Tuesday, December 7, 2010

Beach Trash

Sand Beach, November 25, 2010
I don't photograph everything I pick up on the beach. Sometimes it doesn't all fit. Sometimes a shell or feather won't show up against the white background. And sometimes an object just isn't interesting but I don't want to leave it behind. Like plastic trash. You may have noticed that there isn't a lot of contemporary trash in these photos. This is because most plastic does not change very much in the ocean. Not a lot of patina on an Aquafina bottle. Irony, yes. Patina, no. So I personally find most modern beach trash boring. But on the National Park beaches I don't gather anything but garbage (take only pictures, you know, and leave only footprints), so I'm happy to find bits of rope. Even plastic and nylon ropes get frayed and knotted and twisted and faded. I like them.

And I do pick up a lot of other trash while beach combing. It feels wrong to leave it, unless I think the ocean will eventually improve it. Glass, for example, I usually leave, and some metal. Plastic and paperish things like cigarette butts are hopeless, though. Those are true trash, and I make sure they reach ... the landfill. Small improvement, I know. In some ways it smacks of NIMBYism. Not OK on my beach, but OK in your dump. Garbage is so emotionally charged, isn't it? There's no really satisfactory end for it. But there is some satisfaction in cleaning a beach. I came across this video on the Lino Forest blog:

Now I do know some people who do work with plastic they find on the beach. Check out ankepaap's blog, for one, and the aforementioned Lino Forest. Ankepaap works on the North Sea, I think, or the Baltic, and the work really makes me think twice about the artistic possibilities of beach plastic:

 And here's an interesting corporate response to the issue:
The Electrolux "Vac from the Sea" project. Apparently there isn't enough recycled plastic available for them to make vacuum shells out of it, so they sent out teams to harvest plastic trash from five seas, then crafted limited-edition vacuum cleaners from the debris. This is the Mediterranean edition. They've also got the North Sea, Indian Ocean, Pacific Ocean and Baltic Sea editions. I love it when artists make new objects from trash, but these are incredibly disappointing, especially the crusted-looking Pacific,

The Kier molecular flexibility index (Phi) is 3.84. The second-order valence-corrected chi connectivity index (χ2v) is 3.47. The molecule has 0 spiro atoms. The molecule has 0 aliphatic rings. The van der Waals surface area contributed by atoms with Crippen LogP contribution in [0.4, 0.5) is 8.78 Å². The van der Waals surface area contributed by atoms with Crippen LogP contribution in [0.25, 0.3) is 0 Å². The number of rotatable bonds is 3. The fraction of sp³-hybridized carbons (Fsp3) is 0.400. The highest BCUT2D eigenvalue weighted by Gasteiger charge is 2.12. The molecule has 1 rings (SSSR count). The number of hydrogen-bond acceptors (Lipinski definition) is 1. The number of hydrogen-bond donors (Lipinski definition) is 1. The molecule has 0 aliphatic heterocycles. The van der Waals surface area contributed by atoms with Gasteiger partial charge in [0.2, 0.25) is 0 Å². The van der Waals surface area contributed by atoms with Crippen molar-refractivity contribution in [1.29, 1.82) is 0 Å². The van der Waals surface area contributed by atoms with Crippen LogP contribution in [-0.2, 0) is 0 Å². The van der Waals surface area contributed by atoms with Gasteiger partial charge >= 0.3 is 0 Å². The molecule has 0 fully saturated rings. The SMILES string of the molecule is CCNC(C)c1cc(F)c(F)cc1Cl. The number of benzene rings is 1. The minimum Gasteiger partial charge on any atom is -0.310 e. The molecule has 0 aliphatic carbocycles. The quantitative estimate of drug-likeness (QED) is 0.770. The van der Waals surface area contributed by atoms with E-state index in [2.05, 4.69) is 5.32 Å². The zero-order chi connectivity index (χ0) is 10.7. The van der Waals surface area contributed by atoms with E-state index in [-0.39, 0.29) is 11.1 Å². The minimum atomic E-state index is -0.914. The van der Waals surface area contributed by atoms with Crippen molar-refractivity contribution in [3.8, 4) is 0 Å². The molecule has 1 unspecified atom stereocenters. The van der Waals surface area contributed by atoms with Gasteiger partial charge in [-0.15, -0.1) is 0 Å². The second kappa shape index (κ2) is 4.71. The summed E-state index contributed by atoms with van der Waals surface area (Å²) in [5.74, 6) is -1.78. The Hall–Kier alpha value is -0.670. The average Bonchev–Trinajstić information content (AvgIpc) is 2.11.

which looks like a kindergarten mosaic that would hold more dust in its crevices than in the vacuum bag. Ick! And it's hardly a long-range plan. But I give them big points for a rich concept. And lord knows I've got no better solutions up my sleeve. Next up in my Netflix queue is No Impact Man,

No Impact Man
about a city guy who decides to leave no impact on the earth for a year. Maybe he knows what to do with the garbage! If I figure it out, I'll let you know.

And in case you're curious, too, here are some books on my reading list as I learn about beach trash:
Flotsametrics and the Floating World: How One Man's Obsession with Runaway Sneakers and Rubber Ducks Revolutionized Ocean Science   Tracking Trash: Flotsam, Jetsam, and the Science of Ocean Motion (Scientists in the Field Series)   Washed Up   No Impact Man: The Adventures of a Guilty Liberal Who Attempts to Save the Planet, and the Discoveries He Makes About Himself and Our Way of Life in the Process
(I hope you aren't offended by the Amazon inserts, it's a great way to get images of the book covers. And we all know I like lots of pictures!)

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